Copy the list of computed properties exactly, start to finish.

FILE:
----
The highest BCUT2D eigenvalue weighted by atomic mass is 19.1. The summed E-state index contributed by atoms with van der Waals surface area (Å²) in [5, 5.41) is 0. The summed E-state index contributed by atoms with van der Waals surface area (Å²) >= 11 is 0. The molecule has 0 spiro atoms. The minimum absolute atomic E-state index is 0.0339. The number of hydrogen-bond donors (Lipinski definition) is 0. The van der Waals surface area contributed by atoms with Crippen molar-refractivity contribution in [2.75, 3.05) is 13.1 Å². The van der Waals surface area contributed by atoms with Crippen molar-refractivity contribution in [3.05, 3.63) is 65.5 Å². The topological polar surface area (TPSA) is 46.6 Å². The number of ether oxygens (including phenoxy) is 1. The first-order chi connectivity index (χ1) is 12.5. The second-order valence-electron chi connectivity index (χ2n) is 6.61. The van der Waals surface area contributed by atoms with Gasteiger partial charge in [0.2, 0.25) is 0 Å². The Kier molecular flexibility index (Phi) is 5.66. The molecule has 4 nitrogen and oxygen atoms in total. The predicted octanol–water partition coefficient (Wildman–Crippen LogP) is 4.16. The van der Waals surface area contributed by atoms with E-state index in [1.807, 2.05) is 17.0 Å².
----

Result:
The highest BCUT2D eigenvalue weighted by atomic mass is 19.1. The summed E-state index contributed by atoms with van der Waals surface area (Å²) in [5, 5.41) is 0. The summed E-state index contributed by atoms with van der Waals surface area (Å²) >= 11 is 0. The molecule has 0 spiro atoms. The minimum absolute atomic E-state index is 0.0339. The number of hydrogen-bond donors (Lipinski definition) is 0. The van der Waals surface area contributed by atoms with Crippen molar-refractivity contribution in [2.75, 3.05) is 13.1 Å². The van der Waals surface area contributed by atoms with Crippen molar-refractivity contribution in [3.05, 3.63) is 65.5 Å². The topological polar surface area (TPSA) is 46.6 Å². The number of ether oxygens (including phenoxy) is 1. The first-order chi connectivity index (χ1) is 12.5. The second-order valence-electron chi connectivity index (χ2n) is 6.61. The van der Waals surface area contributed by atoms with Gasteiger partial charge in [0.2, 0.25) is 0 Å². The Kier molecular flexibility index (Phi) is 5.66. The molecule has 4 nitrogen and oxygen atoms in total. The predicted octanol–water partition coefficient (Wildman–Crippen LogP) is 4.16. The van der Waals surface area contributed by atoms with E-state index in [1.807, 2.05) is 17.0 Å².